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Here is the latest Caml Weekly News, for the week of July 03 to 10, 2007.

  1. Incremental, undoable parsing in OCaml as the general parser inversion
  2. Chess III Arena 0.5
  3. pattern guards v0.2
  4. An OCaml toplevel IRC bot

Incremental, undoable parsing in OCaml as the general parser inversion


Oleg said (and received many answers that may be read at the archive):
This message is to show that the incremental parsing in OCaml is a
solved problem -- essentially for any parser. Moreover, the procedure
to convert from a regular parser to an incremental one is independent
of the parser implementation. The incremental parsing lets us parse
from a stream that is only partially known. The parser may
report what it can and will ask for more input. When more input is
supplied, the parsing resumes. No OS threads are required. The
solution to control inversion is to use delimited continuations --
which are designed for the purpose of giving fine control over
continuations in direct-style programs.

skaller wrote:
> This problem is not restricted to parsers .. it's a general
> problem with Ocaml and also C, C++, and most other languages.
> My language Felix solves this problem for procedures with
> user space threading .. but it doesn't work with functions.
> [And the builtin GLR parser is purely functional:]

The solution below works especially well with functions. That is, if
the parser maintains no visible state, the parsing is not only
incremental but is also undoable and restartable. If, after ingesting
the current chunk of input the parser reported a problem, we can `go
back' and supply a different.

> Other languages like Scheme and I think Haskell and MLton
> have more general solutions because they're not restricted
> to the archaic concept of a linear stack.

Linear or segmented stack is an implementation detail. The central
issue is delimited continuations. In fact, OCaml has a rare
distinction of being the first system with widely available native
delimited continuations (the native implementation of `control' was
announced for Scheme48 back at ICFP02, but it was not included in the
Scheme48 distribution). So, OCaml is well ahead of the pack.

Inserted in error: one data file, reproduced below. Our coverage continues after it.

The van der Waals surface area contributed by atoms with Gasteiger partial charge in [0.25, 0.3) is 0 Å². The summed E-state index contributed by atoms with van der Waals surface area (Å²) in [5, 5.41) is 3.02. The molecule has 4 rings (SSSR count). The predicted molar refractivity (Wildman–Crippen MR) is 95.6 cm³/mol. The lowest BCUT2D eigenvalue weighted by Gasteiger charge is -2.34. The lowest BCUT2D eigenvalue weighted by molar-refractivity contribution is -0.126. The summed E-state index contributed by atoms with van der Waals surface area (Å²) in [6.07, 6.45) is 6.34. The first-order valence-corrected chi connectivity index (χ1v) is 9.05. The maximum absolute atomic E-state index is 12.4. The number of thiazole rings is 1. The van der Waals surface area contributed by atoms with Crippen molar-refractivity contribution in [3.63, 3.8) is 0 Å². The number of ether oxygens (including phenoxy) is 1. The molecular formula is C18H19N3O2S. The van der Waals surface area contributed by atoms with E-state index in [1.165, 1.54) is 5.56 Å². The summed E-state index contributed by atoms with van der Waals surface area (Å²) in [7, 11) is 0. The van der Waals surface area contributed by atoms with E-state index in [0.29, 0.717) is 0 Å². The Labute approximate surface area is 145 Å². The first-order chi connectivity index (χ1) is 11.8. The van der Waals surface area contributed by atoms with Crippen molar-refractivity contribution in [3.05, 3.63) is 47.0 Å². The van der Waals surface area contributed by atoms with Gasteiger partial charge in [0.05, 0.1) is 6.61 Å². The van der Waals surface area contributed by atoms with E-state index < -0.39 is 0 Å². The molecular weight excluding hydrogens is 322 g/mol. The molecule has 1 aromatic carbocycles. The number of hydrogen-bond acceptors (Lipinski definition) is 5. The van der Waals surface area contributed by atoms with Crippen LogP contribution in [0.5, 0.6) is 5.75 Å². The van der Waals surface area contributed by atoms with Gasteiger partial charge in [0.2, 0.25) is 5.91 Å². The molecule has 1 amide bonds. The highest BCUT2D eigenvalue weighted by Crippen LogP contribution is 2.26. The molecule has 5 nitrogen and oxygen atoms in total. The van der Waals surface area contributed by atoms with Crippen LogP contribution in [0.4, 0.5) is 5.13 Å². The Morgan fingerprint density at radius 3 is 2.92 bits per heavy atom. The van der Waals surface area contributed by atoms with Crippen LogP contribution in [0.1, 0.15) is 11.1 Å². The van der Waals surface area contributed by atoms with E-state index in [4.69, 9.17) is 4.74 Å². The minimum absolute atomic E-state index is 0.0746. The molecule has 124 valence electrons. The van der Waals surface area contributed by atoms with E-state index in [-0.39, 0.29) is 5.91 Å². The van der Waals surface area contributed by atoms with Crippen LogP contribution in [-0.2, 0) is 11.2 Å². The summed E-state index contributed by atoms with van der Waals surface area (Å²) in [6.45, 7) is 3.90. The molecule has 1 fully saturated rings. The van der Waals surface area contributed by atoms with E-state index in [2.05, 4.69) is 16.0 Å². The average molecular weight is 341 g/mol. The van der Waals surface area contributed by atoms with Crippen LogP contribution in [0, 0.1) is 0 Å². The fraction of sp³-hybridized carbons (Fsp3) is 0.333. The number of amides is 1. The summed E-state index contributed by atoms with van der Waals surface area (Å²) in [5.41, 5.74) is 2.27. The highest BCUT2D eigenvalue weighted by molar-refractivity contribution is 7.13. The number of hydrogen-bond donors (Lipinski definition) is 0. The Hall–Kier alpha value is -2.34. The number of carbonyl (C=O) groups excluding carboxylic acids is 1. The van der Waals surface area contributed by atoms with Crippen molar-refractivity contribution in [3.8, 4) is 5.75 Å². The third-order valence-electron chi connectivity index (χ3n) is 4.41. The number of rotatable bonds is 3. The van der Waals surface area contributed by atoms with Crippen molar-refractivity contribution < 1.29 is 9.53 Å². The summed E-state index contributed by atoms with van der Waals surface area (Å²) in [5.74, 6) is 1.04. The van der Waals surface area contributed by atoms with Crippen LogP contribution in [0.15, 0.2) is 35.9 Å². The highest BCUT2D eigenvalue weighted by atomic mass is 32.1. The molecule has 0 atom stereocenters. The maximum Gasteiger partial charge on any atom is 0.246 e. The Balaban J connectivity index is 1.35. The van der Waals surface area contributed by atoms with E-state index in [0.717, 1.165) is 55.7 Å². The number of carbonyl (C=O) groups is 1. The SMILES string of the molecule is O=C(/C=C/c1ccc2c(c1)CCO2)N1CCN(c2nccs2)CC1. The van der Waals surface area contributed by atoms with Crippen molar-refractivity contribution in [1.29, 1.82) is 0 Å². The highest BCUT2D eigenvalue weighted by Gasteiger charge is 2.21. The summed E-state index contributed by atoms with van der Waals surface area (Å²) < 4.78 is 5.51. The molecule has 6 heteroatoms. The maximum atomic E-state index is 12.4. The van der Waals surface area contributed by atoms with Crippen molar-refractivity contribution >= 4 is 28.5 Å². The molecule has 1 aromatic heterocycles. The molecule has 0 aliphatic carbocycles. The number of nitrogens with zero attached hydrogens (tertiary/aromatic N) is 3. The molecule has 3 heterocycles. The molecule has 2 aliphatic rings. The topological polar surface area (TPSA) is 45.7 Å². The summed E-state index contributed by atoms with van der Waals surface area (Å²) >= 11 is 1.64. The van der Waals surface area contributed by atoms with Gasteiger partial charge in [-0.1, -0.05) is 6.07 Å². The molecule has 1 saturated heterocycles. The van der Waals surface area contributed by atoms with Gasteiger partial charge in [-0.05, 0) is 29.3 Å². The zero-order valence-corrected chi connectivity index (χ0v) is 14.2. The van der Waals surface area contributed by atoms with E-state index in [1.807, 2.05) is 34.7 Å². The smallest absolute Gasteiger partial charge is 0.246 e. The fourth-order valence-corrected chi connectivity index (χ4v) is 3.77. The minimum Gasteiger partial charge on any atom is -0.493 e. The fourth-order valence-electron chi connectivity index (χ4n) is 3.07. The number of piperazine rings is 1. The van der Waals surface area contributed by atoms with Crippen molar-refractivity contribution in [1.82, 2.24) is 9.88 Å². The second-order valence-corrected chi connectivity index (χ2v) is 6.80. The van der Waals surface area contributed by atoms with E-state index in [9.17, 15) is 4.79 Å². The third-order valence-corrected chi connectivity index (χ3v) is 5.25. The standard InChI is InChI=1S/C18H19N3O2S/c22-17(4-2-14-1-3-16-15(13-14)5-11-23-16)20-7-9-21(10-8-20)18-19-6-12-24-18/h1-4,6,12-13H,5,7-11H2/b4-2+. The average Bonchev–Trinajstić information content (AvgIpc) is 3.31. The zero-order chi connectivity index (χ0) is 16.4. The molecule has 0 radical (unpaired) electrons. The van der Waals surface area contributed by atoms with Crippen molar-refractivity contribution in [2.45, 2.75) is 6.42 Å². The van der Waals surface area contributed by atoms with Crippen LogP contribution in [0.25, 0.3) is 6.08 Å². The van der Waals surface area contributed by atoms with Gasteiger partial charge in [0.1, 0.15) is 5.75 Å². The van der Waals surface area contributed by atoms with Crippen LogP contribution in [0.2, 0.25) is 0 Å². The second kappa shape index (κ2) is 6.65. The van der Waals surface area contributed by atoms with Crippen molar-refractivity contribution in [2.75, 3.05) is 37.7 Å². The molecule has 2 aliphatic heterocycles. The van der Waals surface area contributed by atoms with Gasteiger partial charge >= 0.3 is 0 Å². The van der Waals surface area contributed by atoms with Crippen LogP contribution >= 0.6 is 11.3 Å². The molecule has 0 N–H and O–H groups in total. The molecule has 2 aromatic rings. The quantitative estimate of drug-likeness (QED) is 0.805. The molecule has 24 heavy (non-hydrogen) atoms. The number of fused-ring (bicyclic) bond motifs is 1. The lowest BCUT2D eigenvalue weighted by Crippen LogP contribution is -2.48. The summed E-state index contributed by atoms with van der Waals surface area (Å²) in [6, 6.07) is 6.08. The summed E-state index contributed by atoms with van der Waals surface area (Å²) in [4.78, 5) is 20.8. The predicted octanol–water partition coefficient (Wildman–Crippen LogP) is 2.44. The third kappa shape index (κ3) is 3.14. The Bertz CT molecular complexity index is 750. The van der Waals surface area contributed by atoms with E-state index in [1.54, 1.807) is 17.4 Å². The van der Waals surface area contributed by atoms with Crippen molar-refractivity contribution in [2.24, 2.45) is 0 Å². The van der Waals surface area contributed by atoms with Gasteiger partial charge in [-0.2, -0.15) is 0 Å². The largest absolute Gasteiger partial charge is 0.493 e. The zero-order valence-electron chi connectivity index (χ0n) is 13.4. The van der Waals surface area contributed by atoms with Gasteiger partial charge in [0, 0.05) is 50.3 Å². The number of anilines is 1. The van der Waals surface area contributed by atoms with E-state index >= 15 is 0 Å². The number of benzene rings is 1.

The solution is illustrated below. For simplicity, we'll be using
Genlex.make_lexer of OCaml 3.09 as our parser (it is quite
inconvenient for me at the moment to upgrade to OCaml 3.10).  Code
fragments (cut and pasted from the eshell buffer) are given below
within [[ ... ]] brackets.

First, preliminaries:


(* Open the DelimCC library
open Delimcc;;
let shift p f = take_subcont p (fun sk () ->
  push_prompt p (fun () -> (f (fun c -> 
    push_prompt p (fun () -> push_subcont sk (fun () -> c))))))

open Stream;;
open Printf;;

First, we define the lexer and demonstrate non-incremental parsing. We
apply the lexer to a sample stream and print out the produced tokens.
We use the standard library Stream.iter function.

let lexer = Genlex.make_lexer ["+";"-";"*";"/";"let";"="; "("; ")"];;

let stream_fn1 str = fun pos ->
  (* printf "stream_fn1: asked for char #%d\n" pos; *)
  if pos < String.length str then Some str.[pos] else None;;

let show_token_stream = Stream.iter (function 
  | Genlex.Kwd s    -> printf "Stream elem: Kwd %s\n" s
  | Genlex.Ident s  -> printf "Stream elem: Ident %s\n" s
  | Genlex.Int d    -> printf "Stream elem: int %d\n" d
  | Genlex.Float f  -> printf "Stream elem: float %g\n" f
  | Genlex.String s -> printf "Stream elem: \"%s\"\n" s
  | Genlex.Char c   -> printf "Stream elem: '%c'\n" c

let test1 = show_token_stream (lexer (Stream.from (stream_fn1 
   "let x = 1 + 2 in (* comment *) \"xxx\" ^ x")));;

produces the expected result

	Stream elem: Kwd let
	Stream elem: Ident x
	Stream elem: Kwd =
	Stream elem: int 1
	Stream elem: Kwd +
	Stream elem: int 2
	Stream elem: Ident in
	Stream elem: "xxx"
	Stream elem: Ident ^
	Stream elem: Ident x
	val test1 : unit = ()

We now invert the parser, in the following two lines:
type stream_req = ReqDone | ReqChar of int * (char option -> stream_req);;
let stream_inv p = fun pos -> shift p (fun sk -> ReqChar (pos,sk));;

That is it. If we wish to ask the user for chunks (rather than
characters) of data, we need a simple buffering layer.

let rec filler buffer buffer_pos = function ReqDone -> ReqDone
  | ReqChar (pos,k) as req ->
  let pos_rel = pos - buffer_pos in
  let _ = 
    (* we don't accumulate already emptied buffers. We could. *)